Chatting with Dallas Stars Prospect Brenden Dillon

Brenden Dillon

I sat down with Brenden Dillon to discuss his unique path to the professional level, the turning point in his career, and which current NHL defenseman he tries to model his game after.

His story is an interesting one. A prototypical late bloomer, Dillon was passed over as a 15-year-old at the WHL Bantam Draft and again as an 18-year-old at the NHL Draft. He was forced to rely on skating and positioning to succeed against bigger and stronger forwards as a teenager. The 21-year-old Dillon now stands in at 6-3 and well over 200 pounds, and has gone from WHL standout to a NHL hopeful in a little over a year.

I profiled him a few weeks ago – you can find that column here.

Dillon was signed by Dallas in the summer of 2011 after a four year career in the WHL with the Seattle Thunderbirds. He recently wrapped up a very successful rookie season in the AHL with the Texas Stars, earning the call up to Dallas for their final regular season game.

Angus: Brenden, your story is quite remarkable. I compared you to Chris Tanev a column I wrote a few weeks ago. Like you, Tanev was overlooked as a teenager due to a lack of size. Do you think having that late growth spurt could be something that helps you in the long run?

Dillon: For sure. I was always smaller than the guy next to me, especially forwards, all the way through Atom, Peewee, and Bantam. You have to find different ways to compete at the highest level.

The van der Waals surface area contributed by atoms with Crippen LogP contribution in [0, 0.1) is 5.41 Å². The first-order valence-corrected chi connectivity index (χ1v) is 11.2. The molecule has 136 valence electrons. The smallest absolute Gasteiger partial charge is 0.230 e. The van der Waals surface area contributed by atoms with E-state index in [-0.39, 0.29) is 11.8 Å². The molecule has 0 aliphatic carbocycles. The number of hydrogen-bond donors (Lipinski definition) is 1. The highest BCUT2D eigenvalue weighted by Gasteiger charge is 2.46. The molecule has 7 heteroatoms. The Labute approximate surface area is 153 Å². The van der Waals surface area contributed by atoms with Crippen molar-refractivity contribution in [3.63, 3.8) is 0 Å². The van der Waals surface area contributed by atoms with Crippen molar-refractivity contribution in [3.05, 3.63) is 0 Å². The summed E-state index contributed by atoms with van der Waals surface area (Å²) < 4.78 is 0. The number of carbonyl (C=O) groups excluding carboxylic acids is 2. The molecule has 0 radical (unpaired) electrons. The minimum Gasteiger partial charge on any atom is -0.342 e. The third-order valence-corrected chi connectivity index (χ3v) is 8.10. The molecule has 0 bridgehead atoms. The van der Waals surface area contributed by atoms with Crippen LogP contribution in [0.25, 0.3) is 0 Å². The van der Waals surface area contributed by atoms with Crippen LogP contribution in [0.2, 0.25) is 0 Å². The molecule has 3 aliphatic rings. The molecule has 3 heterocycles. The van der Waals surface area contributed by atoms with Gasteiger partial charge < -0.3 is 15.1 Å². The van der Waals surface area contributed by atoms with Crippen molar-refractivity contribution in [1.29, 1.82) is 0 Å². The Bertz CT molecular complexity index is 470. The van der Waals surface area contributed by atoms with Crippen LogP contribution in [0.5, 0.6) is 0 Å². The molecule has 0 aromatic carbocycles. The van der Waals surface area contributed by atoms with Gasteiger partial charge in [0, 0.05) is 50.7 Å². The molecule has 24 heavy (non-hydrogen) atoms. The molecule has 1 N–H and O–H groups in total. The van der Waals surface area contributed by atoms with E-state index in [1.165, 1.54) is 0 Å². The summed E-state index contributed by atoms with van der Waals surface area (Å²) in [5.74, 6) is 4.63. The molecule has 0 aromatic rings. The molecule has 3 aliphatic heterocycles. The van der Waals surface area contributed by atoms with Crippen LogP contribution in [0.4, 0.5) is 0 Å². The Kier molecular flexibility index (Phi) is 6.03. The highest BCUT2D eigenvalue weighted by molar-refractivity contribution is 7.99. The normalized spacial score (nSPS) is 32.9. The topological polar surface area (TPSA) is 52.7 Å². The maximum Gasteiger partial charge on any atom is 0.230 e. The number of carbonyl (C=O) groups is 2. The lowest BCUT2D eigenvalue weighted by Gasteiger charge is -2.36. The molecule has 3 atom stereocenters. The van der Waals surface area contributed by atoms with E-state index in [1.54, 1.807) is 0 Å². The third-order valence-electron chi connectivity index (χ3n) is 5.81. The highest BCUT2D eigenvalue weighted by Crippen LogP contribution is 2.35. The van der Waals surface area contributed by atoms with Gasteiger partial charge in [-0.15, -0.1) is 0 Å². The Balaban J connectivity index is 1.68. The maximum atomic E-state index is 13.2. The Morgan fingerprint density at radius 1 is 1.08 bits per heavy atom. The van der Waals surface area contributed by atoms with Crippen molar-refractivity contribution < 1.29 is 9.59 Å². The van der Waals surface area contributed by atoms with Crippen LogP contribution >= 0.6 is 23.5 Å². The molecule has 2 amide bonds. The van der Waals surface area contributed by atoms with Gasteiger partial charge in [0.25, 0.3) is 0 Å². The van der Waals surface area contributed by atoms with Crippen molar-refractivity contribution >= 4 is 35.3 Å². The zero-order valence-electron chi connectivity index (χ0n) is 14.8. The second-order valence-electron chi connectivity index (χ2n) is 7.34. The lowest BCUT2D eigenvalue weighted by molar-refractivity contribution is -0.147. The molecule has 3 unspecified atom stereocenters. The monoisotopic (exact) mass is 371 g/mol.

Skating has always been my number one thing, and now that the size has caught up, I hope it is all going to come together.

The main reason you were signed by Dallas in 2011 was your last year in the WHL. Looking at your first few years production-wise compared to that fourth year… what changed? What was different?

(Dillon’s production skyrocketed from 14 points in 2009-10 to 59 in 2010-11.)

I think it was heading into that summer of 2010. I saw myself as a hockey player, and couldn’t imagine doing anything else. I was able to take that mentality and put it together with the opportunity I was given in Seattle in that final year. Rob Summer (the former head coach of the Thunderbirds) and those guys really gave me an opportunity to show myself on the power play and penalty kill.

And from there, with confidence came some results.